Baseball and the Red Sox have occupied a meaningful place in my life for about as long as I can remember, and it's out of tradition and habit that a season's pending end comes with a tinge of melancholy.
No matter whether the final scenes feature a popup falling softly into Graig Nettles's glove, a routine and soon forgotten play concluding a routine and soon forgotten season, or a pigpile of delirious humanity on a mound in St. Louis, I always dread the long, cold wait until next year.
But that sense of wanting the season to last just a little bit longer, well, it's not coming around this year. Not with this team and this manager.
I'm not waiting for next year. I'm waiting for this year to hurry up and turn into Celtics season.
Mercifully, a season that never really began -- they were never more than five games above .500 -- is almost over. Tonight marks the 150th game of the Bobby Valentine era, a justifiable one-and-done, it's-not-us-it's-you divorce if there ever should be one. It will be either their 69th win or their 82d loss during this season almost entirely devoid of memories worth retaining.
The completion of tonight's formality will leave 12 games to go. And once those dozen games are complete, he has to go.
There should be no drama around it, no period of further evaluation, and surely no second thoughts. He was the wrong man for the job, capable tactically but incapable of being tactful, always certain above all else to leave himself enough wiggle-room in his passive-aggressive criticisms that he could always claim his intent or his "humor" was misunderstood.
Last September, during the 7-20 meltdown and the nuclear fallout that followed, it didn't seem like things could get any worse. Instead, Terry Francona was replaced by a person in Valentine whose greatest talent, even beyond ballroom dancing, deck-building, or being a wrap impresario, is making everything worse. Everything.
He gripes about drama, as he did on the "Dan Patrick Show" Wednesday, and yet he seems wholly incapable of passing up an opportunity to create some. There have been more Bobby V.-inflicted or exaggerated messes this season than there were in the first 7 seasons and 5 months of Francona's tenure.
The abbreviated list: There was the unsolicited Kevin Youkilis criticism that essentially cost him the clubhouse, the time he turned Liam Hendriks into a lefty, batting Scott Podsednik third then feigning ignorance about the lineup, his contentious, weird "punch-you-in-the-mouth" interview with Glenn Ordway (possibly a point in his favor, actually), the backfired sarcasm aimed at Will Middlebrooks, letting Alfredo Aceves show him up and show him up again, and on and on.
Most recently, there was his decision to send up Daniel Nava (.148 in 62 second-half plate appearances) to hit for struggling Jose Iglesias with two strikes, a moment when Valentine confirmed beyond a doubt that he'll never resist the chance to look like the smartest guy in the room, even if it means humiliating a young player in a meaningless game.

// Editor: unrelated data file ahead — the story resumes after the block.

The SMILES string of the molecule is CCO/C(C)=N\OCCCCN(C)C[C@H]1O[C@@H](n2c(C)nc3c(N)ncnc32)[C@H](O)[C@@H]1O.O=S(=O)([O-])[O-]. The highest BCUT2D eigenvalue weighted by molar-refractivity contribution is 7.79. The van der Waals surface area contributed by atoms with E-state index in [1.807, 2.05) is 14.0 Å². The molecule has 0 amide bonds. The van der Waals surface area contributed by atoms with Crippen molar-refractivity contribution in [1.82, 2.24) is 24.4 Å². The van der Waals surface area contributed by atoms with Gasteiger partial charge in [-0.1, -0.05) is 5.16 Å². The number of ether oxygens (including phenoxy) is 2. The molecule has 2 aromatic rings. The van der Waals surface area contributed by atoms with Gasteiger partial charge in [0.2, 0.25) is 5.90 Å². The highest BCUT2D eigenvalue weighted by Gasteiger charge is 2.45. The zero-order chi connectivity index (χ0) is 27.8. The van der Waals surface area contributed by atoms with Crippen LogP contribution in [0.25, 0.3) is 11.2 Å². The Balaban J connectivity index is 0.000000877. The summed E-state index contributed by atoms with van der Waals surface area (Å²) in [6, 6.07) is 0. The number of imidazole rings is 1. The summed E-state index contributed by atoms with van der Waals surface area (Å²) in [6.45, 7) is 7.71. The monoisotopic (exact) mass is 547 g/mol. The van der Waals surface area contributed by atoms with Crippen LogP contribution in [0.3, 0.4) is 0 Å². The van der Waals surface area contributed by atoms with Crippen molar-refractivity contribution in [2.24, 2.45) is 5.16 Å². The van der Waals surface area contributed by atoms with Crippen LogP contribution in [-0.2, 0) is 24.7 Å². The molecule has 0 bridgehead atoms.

Can you imagine if he had Bill Belichick's job? He'd might have traded Wes Welker to the Chicago Bears for the football equivalent of Zach Stewart by now.
If the Iglesias/Nava look-at-me nonsense wasn't the quintessential Bobby V. moment, then it's second to last Friday's occurrence, when Valentine offered this response to the question of whether there were specific aspects of the roster that could use reinforcements from Triple A: "This is the weakest roster we've ever had in September in the history of baseball. It could use help everywhere."
The hyperbole there is understandable to some degree -- he's frustrated, very little has gone right, and he's smart enough to know he's blown his last chance to manage in the big leagues, a chance that took a decade to come along.
But just when you start to feel a tinge of sympathy for him, you remember that he's covering his own failings, notice that he retreats as soon as he's called on it, and that it's not really close to the truth -- he has one former MVP (Dustin Pedroia), last year's runner-up for MVP (Jacoby Ellsbury), and a couple of relatively accomplished starters (Jon Lester, Clay Buchholz), not to mention workmanlike pros such as Cody Ross and Jarrod Saltalamacchia and a group of young players trying to establish that they belong. The Astros should be so lucky.
Until his public embarrassment of Iglesias -- someone he wanted to make the team out of camp, by the way -- and his backhanded dismissal in one sarcastic swoop of the likes of relatively promising players Ryan Lavarnway, Junichi Tazawa and Ryan Kalish, I thought there was a chance he might be back next year.
But a manager who can't play for the future doesn't deserve to have one himself. Even Larry Lucchino, who is going to have to eat a concession stand's worth of crow on this, cannot justify keeping him around now.
Bobby Valentine has 12 games left as the manager of the Boston Red Sox after Wednesday. It's not a lot before the fresh start mercifully comes around again.
But it's also plenty of time for him to aggravate the fans and players with a dubious, self-serving comment or decision, and then do his who-me? moonwalk one more time.
For a man reputed to have many talents, he's proven here that he does nothing better than that.
About Touching All The Bases
Irreverence and insight from Chad Finn, a Globe/Boston.com sports writer and media columnist. A winner of several national and regional writing awards, he is the founder and sole contributor to the TATB blog, which launched in December 2004. Yes, he realizes how lucky he is.